Much hay in the liberalosphere has been made in the last few days over Barack Obama’s apparent willingness to forward the Bush administration’s “faith-based” charity program. There are distinct tones of outrage and betrayal, and while I most certainly agree that the Fed putting money into any religious charity is a recipe for disaster (this is just a little too close to breach of the establishment clause for my personal taste), I wonder why there’s so much surprise.
In the last few weeks, after all, Obama’s campaign has been shifting to a “centrist” message1, one which includes overtures to the ultra-right fringe.2 He’s waffled on GLBT rights — though he has, um, come out against California voters’ desire to ban same-gender marriage in that state — and he’s actively scampering away from Muslimish appearances.
So it really isn’t too shocking that he’d think the Federal government’s decision to support religious institutions financially is perfectly fine. In the last eight years, after all, we’ve seen the Bush administration actively eroding Constitutional barriers which previously seemed as impermeable as, well, levees on the Mississippi. This further importunation by the wedge has a feeling of hopeless inevitability about it.
Contrary arguments seem to hold that religious charities are more diverse, more penetratively deployed and, possibly, more effective than monolithic government programs. This is almost certainly true. The downside of that, of course, is that it’s also almost certainly true that a faith-based charity will, on one level or another, proselytize — not necessarily deliberately, but undeniably tacitly.
And there are other problems.
In Virginia there’s an organization called Commonwealth Catholic Charities. They care for kids of various ages, all of them children of illegal immigrants. They feed, house and clothe some of the least-empowered human beings in American society — a society which seems hell-bent on persecuting them simply for having the temerity to exist. This is obviously a worthy mission, and one I could unhesitatingly applaud if it were secular.
The source of my hesitation, though, rests with the story that four workers at CCC were let go a while back for helping a sixteen-year-old girl obtain an abortion.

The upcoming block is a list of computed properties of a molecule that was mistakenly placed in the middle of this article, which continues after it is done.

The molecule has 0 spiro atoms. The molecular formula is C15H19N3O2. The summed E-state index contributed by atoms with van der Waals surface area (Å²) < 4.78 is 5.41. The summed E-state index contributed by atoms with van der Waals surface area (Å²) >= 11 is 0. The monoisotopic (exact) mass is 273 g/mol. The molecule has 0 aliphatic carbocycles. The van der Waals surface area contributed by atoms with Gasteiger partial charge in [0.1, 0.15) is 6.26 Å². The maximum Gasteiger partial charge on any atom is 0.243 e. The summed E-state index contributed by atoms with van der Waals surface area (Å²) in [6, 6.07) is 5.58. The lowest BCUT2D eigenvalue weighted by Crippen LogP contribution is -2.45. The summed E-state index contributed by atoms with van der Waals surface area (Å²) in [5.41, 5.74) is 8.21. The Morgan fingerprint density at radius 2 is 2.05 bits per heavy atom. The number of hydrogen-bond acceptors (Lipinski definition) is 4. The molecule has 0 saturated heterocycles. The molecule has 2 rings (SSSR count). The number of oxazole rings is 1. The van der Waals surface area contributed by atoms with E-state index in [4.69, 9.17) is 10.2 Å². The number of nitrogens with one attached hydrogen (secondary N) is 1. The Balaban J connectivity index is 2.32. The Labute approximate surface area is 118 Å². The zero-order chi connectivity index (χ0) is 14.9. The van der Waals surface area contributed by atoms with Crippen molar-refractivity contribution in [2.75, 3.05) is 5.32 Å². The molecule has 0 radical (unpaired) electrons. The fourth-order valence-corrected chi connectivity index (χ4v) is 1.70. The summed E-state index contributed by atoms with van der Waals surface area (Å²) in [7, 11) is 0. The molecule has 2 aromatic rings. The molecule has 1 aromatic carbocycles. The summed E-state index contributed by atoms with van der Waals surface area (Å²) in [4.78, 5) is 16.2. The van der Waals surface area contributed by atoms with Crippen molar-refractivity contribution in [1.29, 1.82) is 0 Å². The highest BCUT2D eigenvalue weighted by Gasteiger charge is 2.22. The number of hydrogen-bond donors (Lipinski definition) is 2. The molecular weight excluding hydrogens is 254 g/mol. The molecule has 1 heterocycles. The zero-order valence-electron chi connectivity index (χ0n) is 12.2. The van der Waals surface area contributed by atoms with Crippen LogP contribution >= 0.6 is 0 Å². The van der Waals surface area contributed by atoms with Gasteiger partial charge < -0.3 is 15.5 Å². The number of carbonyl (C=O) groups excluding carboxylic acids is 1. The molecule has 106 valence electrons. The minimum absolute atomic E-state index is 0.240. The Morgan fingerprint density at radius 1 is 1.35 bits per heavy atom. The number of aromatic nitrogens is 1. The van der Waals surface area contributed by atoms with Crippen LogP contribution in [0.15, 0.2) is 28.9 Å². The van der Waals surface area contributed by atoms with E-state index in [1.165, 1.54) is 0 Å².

CCC is falling all over itself apologizing for the event, since under Catholic policy the fetus is always at least as important as the mother, and in many cases more so. Rather than take into account the ghastly burden an infant would be on a teenaged girl who has no legal right to live in the US at all, CCC is treating the abortion as a tragedy equivalent to infanticide.
I’m aware that the Catholic church demands this of its followers. Many other religions expect the same of their membership. The phrase sanctity of life is trotted out so often that it’s effectively a verbal blind spot; we gloss it over without generally asking whose life, precisely, is being considered in the equation. And because we have a tendency in the US to treat religious belief with utter respect — even when it is intellectually, logically, ethically and humanely void — we might be apt to shrug and say, hey, if the Catholics want to believe that, it’s none of our business.
But with Federal money being poured into church-driven charities, it actually is our business. One serious issue with what happened in the CCC case is that they are accepting Federal money, and it is illegal for Federal money to be used to obtain an abortion.
Illegality aside, the influence that CCC would otherwise have exerted on this girl — essentially forcing her to give birth — based solely on religious reasons should give any of us pause. That they are working under the aegis of being a faith-based initiative moneytaker is a considerable indictment of the entire concept that our government, which should be and must always remain secular, can play fringe games with religious establishment in this fashion.
The faith-based initiative is bad enough as it is. That Barack Obama wants to expand it should damn well be a major issue to anyone who plans to live in the US until at least 2012.
W.B. Yeats’s poem, The Second Coming, keeps coming back to me, more and more, as this dreadfully-overdrawn election cycle drags on:
Turning and turning in the widening gyre
The falcon cannot hear the falconer;
Things fall apart; the center cannot hold;
Mere anarchy is loosed upon the world,
The blood-dimmed tide is loosed, and everywhere
The ceremony of innocence is drowned;
The best lack all conviction, while the worst
Are full of passionate intensity.
Surely some revelation is at hand;
Surely the Second Coming is at hand.
The Second Coming! Hardly are those words out
When a vast image out of Spiritus Mundi
Troubles my sight: somewhere in sands of the desert
A shape with lion body and the head of a man,
A gaze blank and pitiless as the sun,
Is moving its slow thighs, while all about it
Reel shadows of the indignant desert birds.
The darkness drops again; but now I know
That twenty centuries of stony sleep
Were vexed to nightmare by a rocking cradle,
And what rough beast, its hour come round at last,
Slouches towards Bethlehem to be born?
Is this election going to produce a hawk in patriot’s clothing, or a new bush waiting to burn in the desert and lead a nation into forty years of blind wandering?
1. Relatively centrist. Against the backdrop of our current social framework, he’s still too liberal for many; however, his “center” shift here is approximately as right-wing fruitcake as Jerry Falwell was when he started the Moral Majority (which is neither) in the late 1970s.
2. I realize this phrase might be read as elitist by some. I have no problem being labeled an elitist, as it implies anyone so labeling me is inferior to me by default.
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